Maria de Nazaré Costa Da Cruz, Afro-Brazilian representative.
A cultural essence that has held firm for centuries.
The Afro people, through their braids and hairstyles, their rasta style and colorful costumes, connect with their ancestrality, and, from that essence, rises resilient and proud of their cultural identity. On this subject, table 9 of the Iv Afro-Descendant International Colloquium reflected four important Afro cultural thinkers and promoters.
In charge of the iconic Mesa Themed 9, was the Afro-femininist Finix Castrillo Williams, for whom hair represents not only a style, but also a history, a philosophy of life, a cultural essence that has remained firm over several centuries.
I was like, "Through braids I resigned my identity."
The first participant, speaking in Brazilian Portuguese, is originally from the periphery of the Amazon. Her name is Maria de Nazaré Costa Da Cruz and, in addition to being an educator, she makes braids in Belém do Pará. She is coordinator of CONEN / AfroianaUrukadan Project. Nazaré titled his presentation "Aphrodisiphical Identities, weaving ancestral paths", through which he hoped to pay homage "to the elderly and the newest".
According to this Brazilian artist, braids and turbans should encourage Afro debates, as they allow reflection on the spiritual connection. It is also a form of political aesthetic by which an entire people prevail against social prejudice and marginalization. "Braiding hair reconnects me with my ancestral philosophy," Nazaré says.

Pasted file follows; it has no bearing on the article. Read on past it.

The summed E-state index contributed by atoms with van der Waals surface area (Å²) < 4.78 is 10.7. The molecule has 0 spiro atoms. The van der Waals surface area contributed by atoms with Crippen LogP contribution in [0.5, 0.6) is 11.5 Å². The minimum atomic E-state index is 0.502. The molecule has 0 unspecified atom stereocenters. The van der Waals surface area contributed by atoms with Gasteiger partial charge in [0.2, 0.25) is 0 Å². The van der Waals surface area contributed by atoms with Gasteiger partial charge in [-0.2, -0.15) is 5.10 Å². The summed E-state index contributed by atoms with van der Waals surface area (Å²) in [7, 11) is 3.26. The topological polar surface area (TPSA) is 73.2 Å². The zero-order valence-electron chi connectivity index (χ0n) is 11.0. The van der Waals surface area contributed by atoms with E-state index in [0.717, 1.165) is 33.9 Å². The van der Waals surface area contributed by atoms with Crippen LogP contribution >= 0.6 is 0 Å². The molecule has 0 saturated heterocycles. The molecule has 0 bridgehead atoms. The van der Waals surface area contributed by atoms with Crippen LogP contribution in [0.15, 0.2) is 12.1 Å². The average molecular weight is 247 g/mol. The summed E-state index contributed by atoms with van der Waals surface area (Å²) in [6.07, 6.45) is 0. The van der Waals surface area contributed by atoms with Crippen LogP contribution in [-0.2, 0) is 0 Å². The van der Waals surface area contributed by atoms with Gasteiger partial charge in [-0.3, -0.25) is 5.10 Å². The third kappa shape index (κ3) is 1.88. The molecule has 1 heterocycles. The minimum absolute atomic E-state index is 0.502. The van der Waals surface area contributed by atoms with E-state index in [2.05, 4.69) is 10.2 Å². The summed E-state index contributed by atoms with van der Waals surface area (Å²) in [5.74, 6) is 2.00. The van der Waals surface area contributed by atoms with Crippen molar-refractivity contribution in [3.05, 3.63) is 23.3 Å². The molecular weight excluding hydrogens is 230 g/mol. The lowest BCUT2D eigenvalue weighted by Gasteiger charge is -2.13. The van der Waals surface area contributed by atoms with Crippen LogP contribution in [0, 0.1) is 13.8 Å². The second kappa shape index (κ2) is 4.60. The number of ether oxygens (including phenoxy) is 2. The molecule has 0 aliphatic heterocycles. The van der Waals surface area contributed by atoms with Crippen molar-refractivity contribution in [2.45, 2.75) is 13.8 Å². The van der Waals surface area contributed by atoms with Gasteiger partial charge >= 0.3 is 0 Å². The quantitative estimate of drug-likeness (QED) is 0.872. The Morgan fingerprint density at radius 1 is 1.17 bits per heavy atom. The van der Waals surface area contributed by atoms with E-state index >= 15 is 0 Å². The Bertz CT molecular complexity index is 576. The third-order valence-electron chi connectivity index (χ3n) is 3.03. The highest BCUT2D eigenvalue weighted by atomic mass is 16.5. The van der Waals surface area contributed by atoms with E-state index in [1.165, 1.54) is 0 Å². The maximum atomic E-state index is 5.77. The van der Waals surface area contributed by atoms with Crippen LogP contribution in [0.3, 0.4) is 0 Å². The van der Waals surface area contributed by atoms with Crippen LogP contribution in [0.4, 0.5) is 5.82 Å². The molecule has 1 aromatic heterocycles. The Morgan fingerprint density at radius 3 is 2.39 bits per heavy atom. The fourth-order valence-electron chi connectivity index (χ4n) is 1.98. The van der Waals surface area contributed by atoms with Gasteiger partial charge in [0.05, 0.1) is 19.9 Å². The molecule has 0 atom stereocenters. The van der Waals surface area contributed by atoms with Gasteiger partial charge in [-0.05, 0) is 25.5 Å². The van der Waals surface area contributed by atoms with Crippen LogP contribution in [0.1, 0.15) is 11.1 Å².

My dreadlocks was the crown I proudly carried, my way of doing political resistance.
From Costa Rica, representing the Afro-Caribbean lemon area, he attended this momentous kendall Cayasso event, who is an Afro-descendant activist, composer, musician and television presenter. Although he does not show off his "dreadlocks" right now, which he proudly carried for many years, thanks to the cultural identity conveyed to him by his parents, Cayasso remains steadfast in his struggle for the rights of Afro-descendant communities, which in his country represent a minority, since according to the 2011 National Census, they make up 7.8 of the population.
Emancipation Week held in Colombia, an Afro party.
Renowned Afro-Colombian curltural manager, community leader and Raizal activist Sergio Bent, also attended this panel, from the Island of San Andrés. Her head, which currently looks shaved, once sported a natural afro, Says Bent. As part of his experience, this creative genius recounts how white Colombians arriving in San Andrés were believed with more authority, as if they owned those territories that their ancestors had populated centuries ago. This, Bent discusses, reflexes the impositions of the political system, responsible for social prejudice and racial discrimination.
Also, the Afro-Colombian representative explained how patriotic festivities set aside Afro communions. Thus Colombian independence, which is celebrated in a big way, but which had no meaning for the Afro people, same as boosting Emancipation Week, which to this day celebrate with joy the last week of July until the 1st. August of each year.
Hamilton: "The basis of discrimination is economic."
Finally, came the luminous participation of Ariel Hamilton, a Rastafari communicator, farmer and activist who, originally from Bluefields, moved to Miami, from where he promoted various projects to promote Rasta art and culture, as well as the unification of Creole communities in the diaspora.
Hamilton categorically stated that discrimination, abuse and abuse against Afro communities are primarily economic in order. Their argument was based on how the capitalist system has occupied the symbols of Afro-descendant cultural identity and turned them into products and goods.
Now it is common, Hamilton concluded, to see fake hairs, all kinds of costumes and emblems painted with African designs, which sell to the Afros themselves, who have stopped handcrafting their clothes and cultural symbols, as the ancestors did.